60% of the global economy is in for a ‘lost decade’ due to record debt
The World Bank has issued a grim warning to the developing world: Sort out your debts or risk a “lost decade” of economic and financial ruin.
According to the Washington-based international financial institution, developing nations spent a record $443 billion servicing their debt in 2022. That’s a 5% increase from the previous year.
That money is going toward principal and interest payments on debt from the past two decades—a period of one of the biggest borrowing sprees across the developing world.
The idea was that steady economic growth and low interest rates would make it easy for developing nations to pay off their debt. Then the world's central banks threw a wrench in their plans.
As central banks raised rates to fight inflation, the developing world—which accounts for roughly 60% of global GDP—had to refinance its sovereign debt at much higher rates.
“Record debt levels and high interest rates have set many countries on a path to crisis,” said Indermit Gill, the World Bank’s chief economist. “Every quarter that interest rates stay high results in more developing countries becoming distressed.”
If that wasn’t bad enough, the U.S. dollar has strengthened since 2020, contributing to spiraling inflation across many developing countries and causing their foreign exchange reserves to dwindle.
Americans think 9% inflation was bad. In Argentina, inflation spiked above 70%, while Chile, Brazil, and parts of Africa saw double-digit inflation rates.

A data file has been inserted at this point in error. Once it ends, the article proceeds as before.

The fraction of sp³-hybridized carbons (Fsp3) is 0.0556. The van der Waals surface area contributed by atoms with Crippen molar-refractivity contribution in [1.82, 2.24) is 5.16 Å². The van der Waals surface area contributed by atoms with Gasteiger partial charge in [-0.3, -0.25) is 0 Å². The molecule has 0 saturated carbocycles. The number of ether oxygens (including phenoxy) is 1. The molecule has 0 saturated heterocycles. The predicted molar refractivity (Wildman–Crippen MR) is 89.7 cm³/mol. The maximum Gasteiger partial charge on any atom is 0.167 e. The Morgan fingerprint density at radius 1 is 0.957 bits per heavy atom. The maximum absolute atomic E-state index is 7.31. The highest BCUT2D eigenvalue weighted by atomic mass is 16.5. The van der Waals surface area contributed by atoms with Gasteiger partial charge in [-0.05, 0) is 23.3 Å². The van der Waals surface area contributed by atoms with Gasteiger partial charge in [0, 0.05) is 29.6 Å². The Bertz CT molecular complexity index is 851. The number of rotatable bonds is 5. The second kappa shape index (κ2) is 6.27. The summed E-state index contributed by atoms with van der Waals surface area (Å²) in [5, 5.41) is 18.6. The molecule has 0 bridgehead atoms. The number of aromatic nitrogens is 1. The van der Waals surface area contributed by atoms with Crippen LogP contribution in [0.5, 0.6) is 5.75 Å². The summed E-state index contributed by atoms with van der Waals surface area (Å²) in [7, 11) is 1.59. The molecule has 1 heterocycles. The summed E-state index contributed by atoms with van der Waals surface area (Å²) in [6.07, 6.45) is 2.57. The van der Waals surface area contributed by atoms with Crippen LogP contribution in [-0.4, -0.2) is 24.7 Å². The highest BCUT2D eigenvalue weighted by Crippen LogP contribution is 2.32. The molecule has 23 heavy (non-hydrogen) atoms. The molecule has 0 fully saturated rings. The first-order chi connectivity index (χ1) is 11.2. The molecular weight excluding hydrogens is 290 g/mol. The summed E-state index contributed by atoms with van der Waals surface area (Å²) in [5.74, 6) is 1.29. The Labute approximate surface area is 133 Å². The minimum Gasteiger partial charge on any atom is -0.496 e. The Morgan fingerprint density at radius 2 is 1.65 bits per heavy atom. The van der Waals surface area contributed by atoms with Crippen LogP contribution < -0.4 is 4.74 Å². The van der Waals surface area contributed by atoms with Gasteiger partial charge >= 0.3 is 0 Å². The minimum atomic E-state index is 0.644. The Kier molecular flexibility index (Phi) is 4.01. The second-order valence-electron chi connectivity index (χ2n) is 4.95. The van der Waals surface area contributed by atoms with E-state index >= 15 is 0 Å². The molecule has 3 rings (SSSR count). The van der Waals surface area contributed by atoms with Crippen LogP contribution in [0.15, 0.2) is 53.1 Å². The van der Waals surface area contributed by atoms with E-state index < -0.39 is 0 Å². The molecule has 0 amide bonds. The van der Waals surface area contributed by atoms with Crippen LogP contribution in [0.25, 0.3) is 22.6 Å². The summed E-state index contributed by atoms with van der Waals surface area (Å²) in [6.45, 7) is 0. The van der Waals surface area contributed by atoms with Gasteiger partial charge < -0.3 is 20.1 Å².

In a September report, the World Bank acknowledged that higher interest rates hit low-income developing countries the hardest. These countries account for one-fifth of the global population.
“Facing the increased financing needs in the aftermath of the pandemic and under pressure to respond to the cost-of-living crisis, reducing debt has become more challenging,” the Bank wrote.
What does a lost decade even mean?
In economics, a lost decade generally refers to an extended period of slow or negative economic growth, lasting roughly ten years or more. The term was originally coined to refer to Japan’s sluggish growth beginning in the 1990s.
Unlike Japan, however, developing countries probably can’t afford ten years of stagnation. A shrinking economy means less revenue to spend on underdeveloped infrastructure, healthcare, education, and debt payments.
The International Monetary Fund describes this as a vicious cycle that only contributes to more poverty and indebtedness.
“Revenue shortages keep them from paying down debt, which forces them to borrow even more to meet basic needs,” wrote Fanwell Bokosi, an economic affairs officer with an IMF-affiliated organization.
“Budget cuts only make matters worse by slowing economic growth, thereby reducing tax revenue,” he explained.
Growth outlook downgraded
Earlier this month, the World Bank warned that developing countries would grow just 3.9% this year—more than one percentage point lower than the average from the previous decade.
By the end of 2024, the Bank estimates that roughly a quarter of people in developing countries will be poorer than they were before the start of Covid. This figure is as high as 40% for the lowest-income countries.
It’s not just developing nations facing the grim 2020s.
The IMF and World Bank have downgraded their outlooks on advanced nations, too. In fact, the global economy is on track to complete the worst half-decade of growth in 30 years, World Bank economists said.